Treatment and treatment development for mental health conditions has stagnated, according to psychiatric clinician Kate Saunders. Developing new treatments has been difficult, slow, haphazard and expensive. Furthermore, for the last two decades there has been a reliance on the repurposing of existing drugs.
For the last five years, Saunders has been taking a different approach - looking into digital bio-markers or indicators of illness that can be collected from wearables and mobile phones. "
Most of her clinical practice involves talking to people with her asking questions and her patients answering, but it can be difficult for anyone to remember exactly how they felt at a particular point in time. The wearables would make a difference to the frequency with which patients could record their mood.
Saunders began to use a computerised approach to classify mood and so got patients to record how they felt on a more regular basis, rather than every time they went to the clinic. “We can target something that is meaningful to patients that we can objectively measure,” said Saunders.
"What’s clear is that instability is the hallmark of bi-polar disorder.”
She found that there could be an impact on the way that disorders are diagnosed in the future. Bi-polar disorder has been classically described as periods of depression, of mania, and of “being OK.” However, Saunders saw that, in real life, things aren’t as simple. “The reality is completely different. What’s clear is that instability is the hallmark of this disorder,” she said.
Saunders and her fellow researchers found that certain patterns of behaviour are present in several different conditions. “We’ve got something [a pattern] that we think characterises a disorder, but it probably characterises many others.”
The honorary consultant psychiatrist also looked at the activity of people with borderline personality disorder and found their sleeping patterns were very irregular. “They are not sleeping for any particular period of time. It’s absolutely clear that they have a very, very significant problem with sleep,” noted Saunders.
Sleep could potentially be a new treatment target, given its importance to general wellbeing.
She also found that impulsivity and mood instability directly correlate with chaotic sleep. This led her to think that sleep could potentially be a new treatment target, given its importance to general wellbeing and health outcomes.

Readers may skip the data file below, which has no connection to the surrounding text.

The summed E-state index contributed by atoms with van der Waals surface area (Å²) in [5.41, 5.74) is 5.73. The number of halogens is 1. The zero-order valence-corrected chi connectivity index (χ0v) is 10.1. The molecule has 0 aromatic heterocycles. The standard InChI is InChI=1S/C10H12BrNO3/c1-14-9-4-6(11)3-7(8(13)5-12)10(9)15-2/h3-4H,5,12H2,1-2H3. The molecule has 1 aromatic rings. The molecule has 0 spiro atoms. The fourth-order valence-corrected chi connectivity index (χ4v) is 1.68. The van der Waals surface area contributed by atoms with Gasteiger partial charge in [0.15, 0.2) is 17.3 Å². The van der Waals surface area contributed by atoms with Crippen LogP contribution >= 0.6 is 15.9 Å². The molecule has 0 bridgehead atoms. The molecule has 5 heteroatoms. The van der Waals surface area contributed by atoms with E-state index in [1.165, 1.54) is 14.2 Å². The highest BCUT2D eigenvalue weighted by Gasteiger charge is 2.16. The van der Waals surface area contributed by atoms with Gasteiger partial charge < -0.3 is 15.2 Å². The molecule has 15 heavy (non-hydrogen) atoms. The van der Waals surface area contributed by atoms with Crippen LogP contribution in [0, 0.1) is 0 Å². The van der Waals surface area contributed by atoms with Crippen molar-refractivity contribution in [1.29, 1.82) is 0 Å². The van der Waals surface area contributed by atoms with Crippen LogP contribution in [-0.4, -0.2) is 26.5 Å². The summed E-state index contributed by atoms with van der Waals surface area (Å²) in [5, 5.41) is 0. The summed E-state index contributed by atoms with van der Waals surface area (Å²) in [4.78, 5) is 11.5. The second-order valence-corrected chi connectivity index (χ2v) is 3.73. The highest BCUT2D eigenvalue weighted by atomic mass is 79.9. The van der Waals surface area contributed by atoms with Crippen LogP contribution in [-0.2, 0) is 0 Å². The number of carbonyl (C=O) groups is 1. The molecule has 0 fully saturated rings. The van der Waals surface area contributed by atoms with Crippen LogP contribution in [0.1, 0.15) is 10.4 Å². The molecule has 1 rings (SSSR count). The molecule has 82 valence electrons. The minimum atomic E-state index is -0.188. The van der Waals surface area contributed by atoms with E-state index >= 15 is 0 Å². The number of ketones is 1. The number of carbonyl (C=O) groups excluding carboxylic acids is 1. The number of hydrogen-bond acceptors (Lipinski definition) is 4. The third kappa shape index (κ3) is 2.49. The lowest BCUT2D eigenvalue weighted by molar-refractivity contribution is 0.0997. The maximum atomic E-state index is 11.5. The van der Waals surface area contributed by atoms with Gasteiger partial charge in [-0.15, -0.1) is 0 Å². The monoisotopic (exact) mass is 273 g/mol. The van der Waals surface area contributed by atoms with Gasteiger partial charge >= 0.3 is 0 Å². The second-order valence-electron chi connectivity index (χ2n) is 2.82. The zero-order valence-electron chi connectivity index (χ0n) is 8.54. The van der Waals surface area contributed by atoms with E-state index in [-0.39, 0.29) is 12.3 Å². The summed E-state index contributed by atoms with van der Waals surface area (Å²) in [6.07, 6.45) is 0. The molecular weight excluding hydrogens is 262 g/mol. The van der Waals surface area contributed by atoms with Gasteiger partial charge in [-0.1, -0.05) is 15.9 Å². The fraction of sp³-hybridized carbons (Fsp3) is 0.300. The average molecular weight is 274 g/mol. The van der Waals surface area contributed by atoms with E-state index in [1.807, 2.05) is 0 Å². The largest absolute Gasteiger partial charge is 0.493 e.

Saunders has also done some work on the geo-location of patients as well, which seems to me somewhat similar to the work done by mobility researcher Cecilia Mascolo. Saunders and her fellow researchers looked at their location relative to a random place and asked questions such as, "how much time are you spending at home? How many different places do you go to? How long do you spend moving around?"
The researchers saw a significant difference in activity between healthy people and non-depressed people with bi-polar disorder, and depressed people with bi-polar disorder. They ran machine learning on the results and were able to predict the mood of patients with 80% accuracy.
The hope is that the use of digital bio-markers might enable researchers to reduce the sample sizes of future trials and potentially lead to shorter trial duration. This is because they would be able to measure results within individuals as well as across individuals.
"You get lots of data from a small number of people - that reduces the sample size."
“Within individuals, it is probably far more meaningful anyway because we are all different and, if we can pick up the particular characteristics of particular individuals that predict treatment response, that is even better. That’s the idea of small big data. You get lots and lots of data from a small number of people but that enables you to reduce sample size,” said Saunders.
Taking these data approaches to pick signals much earlier would also mean that treatment development could go from phase one to efficacy much more quickly. Saunders has just finished doing a trial on lithium, the only medication that is used in the specific treatment of bi-polar disorder.
Measuring their condition could have a positive effect on the outcome.
"Usually, you need two years to know if it going to work," said Saunders. But she “threw the book at it in terms of kit and scans and monitoring” and was able to pick up signal changes of people’s mood as early as six weeks. Saunders also found in one of her studies that the simple fact that patients were measuring their condition could have a positive effect on their outcome.
There are several challenges to using bio-markers to measure the response to treatment of people with mental health disorders. Dealing with the technical side of things can take a lot of time and Saunders has lost data through operating system upgrades. Commercial devices are only tested in healthy people and might not be sensitive enough to pick up changes in people with other health conditions. Some wearables might record vanity results, giving the wearer the impression that they have been more active than is really the case.
Furthermore, wearables can also be expensive, but patients have to feel comfortable wearing them. Saunders got feedback from one user who complained that they felt like they were being tagged and the device didn’t even tell the time. Currently, there are not many groups of researchers studying this topic and so validation is complicated because it is difficult to compare findings as there is not a common set of reporting standards.
One adult in six has had a common health disorder, according to the Mental Health Foundation. If wearbles and data science can help to find better treatments more quickly, it seems worth the effort to overcome these challenges.
Kate Saunders was speaking at the Women in Data Science conference hosted by the Alan Turing Institute.